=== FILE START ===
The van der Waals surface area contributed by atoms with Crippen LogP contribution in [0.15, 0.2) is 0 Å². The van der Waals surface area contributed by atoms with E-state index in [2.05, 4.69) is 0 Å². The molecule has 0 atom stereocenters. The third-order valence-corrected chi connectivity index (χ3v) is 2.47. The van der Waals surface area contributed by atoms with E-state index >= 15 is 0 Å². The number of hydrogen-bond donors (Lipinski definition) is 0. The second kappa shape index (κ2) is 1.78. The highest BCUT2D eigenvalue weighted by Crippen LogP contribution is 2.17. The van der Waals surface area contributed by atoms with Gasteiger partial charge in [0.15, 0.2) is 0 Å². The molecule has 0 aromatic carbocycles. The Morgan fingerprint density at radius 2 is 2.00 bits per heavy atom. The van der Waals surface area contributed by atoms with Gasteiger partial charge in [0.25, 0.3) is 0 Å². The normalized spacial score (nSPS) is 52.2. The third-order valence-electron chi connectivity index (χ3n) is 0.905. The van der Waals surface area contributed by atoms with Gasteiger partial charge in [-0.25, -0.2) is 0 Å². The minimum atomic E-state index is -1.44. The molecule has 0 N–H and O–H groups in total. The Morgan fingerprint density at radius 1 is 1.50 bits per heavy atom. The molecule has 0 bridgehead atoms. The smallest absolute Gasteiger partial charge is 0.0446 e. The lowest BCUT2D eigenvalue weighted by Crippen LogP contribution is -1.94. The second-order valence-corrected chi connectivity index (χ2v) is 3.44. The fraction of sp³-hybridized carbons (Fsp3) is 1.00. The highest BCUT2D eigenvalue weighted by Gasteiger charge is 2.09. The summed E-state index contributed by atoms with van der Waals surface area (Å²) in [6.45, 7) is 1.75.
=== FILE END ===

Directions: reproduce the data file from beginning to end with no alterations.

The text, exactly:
The van der Waals surface area contributed by atoms with Crippen LogP contribution in [0.15, 0.2) is 0 Å². The van der Waals surface area contributed by atoms with E-state index in [2.05, 4.69) is 0 Å². The molecule has 0 atom stereocenters. The third-order valence-corrected chi connectivity index (χ3v) is 2.47. The van der Waals surface area contributed by atoms with E-state index >= 15 is 0 Å². The number of hydrogen-bond donors (Lipinski definition) is 0. The second kappa shape index (κ2) is 1.78. The highest BCUT2D eigenvalue weighted by Crippen LogP contribution is 2.17. The van der Waals surface area contributed by atoms with Gasteiger partial charge in [0.15, 0.2) is 0 Å². The molecule has 0 aromatic carbocycles. The Morgan fingerprint density at radius 2 is 2.00 bits per heavy atom. The van der Waals surface area contributed by atoms with Gasteiger partial charge in [0.25, 0.3) is 0 Å². The normalized spacial score (nSPS) is 52.2. The third-order valence-electron chi connectivity index (χ3n) is 0.905. The van der Waals surface area contributed by atoms with Gasteiger partial charge in [-0.25, -0.2) is 0 Å². The minimum atomic E-state index is -1.44. The molecule has 0 N–H and O–H groups in total. The Morgan fingerprint density at radius 1 is 1.50 bits per heavy atom. The molecule has 0 bridgehead atoms. The smallest absolute Gasteiger partial charge is 0.0446 e. The lowest BCUT2D eigenvalue weighted by Crippen LogP contribution is -1.94. The second-order valence-corrected chi connectivity index (χ2v) is 3.44. The fraction of sp³-hybridized carbons (Fsp3) is 1.00. The highest BCUT2D eigenvalue weighted by Gasteiger charge is 2.09. The summed E-state index contributed by atoms with van der Waals surface area (Å²) in [6.45, 7) is 1.75.